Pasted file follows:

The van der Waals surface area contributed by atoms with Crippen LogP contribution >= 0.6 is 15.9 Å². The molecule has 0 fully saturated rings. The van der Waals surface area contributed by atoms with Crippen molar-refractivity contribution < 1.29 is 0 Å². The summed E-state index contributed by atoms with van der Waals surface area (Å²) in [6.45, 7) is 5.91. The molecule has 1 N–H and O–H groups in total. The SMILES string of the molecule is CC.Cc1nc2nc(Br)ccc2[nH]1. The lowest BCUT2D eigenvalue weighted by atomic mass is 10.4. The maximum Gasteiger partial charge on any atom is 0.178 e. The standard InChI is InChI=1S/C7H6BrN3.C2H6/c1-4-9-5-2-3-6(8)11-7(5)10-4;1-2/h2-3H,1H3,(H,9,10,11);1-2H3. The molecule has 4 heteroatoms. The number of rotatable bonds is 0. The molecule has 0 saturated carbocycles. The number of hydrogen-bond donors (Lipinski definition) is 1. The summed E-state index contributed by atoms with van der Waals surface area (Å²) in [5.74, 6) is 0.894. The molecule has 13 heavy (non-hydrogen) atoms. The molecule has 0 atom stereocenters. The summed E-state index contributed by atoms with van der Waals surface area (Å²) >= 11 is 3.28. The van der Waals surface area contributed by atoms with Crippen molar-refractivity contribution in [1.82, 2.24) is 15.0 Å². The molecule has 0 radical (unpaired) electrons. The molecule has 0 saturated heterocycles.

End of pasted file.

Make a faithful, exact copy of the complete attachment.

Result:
The van der Waals surface area contributed by atoms with Crippen LogP contribution >= 0.6 is 15.9 Å². The molecule has 0 fully saturated rings. The van der Waals surface area contributed by atoms with Crippen molar-refractivity contribution < 1.29 is 0 Å². The summed E-state index contributed by atoms with van der Waals surface area (Å²) in [6.45, 7) is 5.91. The molecule has 1 N–H and O–H groups in total. The SMILES string of the molecule is CC.Cc1nc2nc(Br)ccc2[nH]1. The lowest BCUT2D eigenvalue weighted by atomic mass is 10.4. The maximum Gasteiger partial charge on any atom is 0.178 e. The standard InChI is InChI=1S/C7H6BrN3.C2H6/c1-4-9-5-2-3-6(8)11-7(5)10-4;1-2/h2-3H,1H3,(H,9,10,11);1-2H3. The molecule has 4 heteroatoms. The number of rotatable bonds is 0. The molecule has 0 saturated carbocycles. The number of hydrogen-bond donors (Lipinski definition) is 1. The summed E-state index contributed by atoms with van der Waals surface area (Å²) in [5.74, 6) is 0.894. The molecule has 13 heavy (non-hydrogen) atoms. The molecule has 0 atom stereocenters. The summed E-state index contributed by atoms with van der Waals surface area (Å²) >= 11 is 3.28. The van der Waals surface area contributed by atoms with Crippen molar-refractivity contribution in [1.82, 2.24) is 15.0 Å². The molecule has 0 radical (unpaired) electrons. The molecule has 0 saturated heterocycles.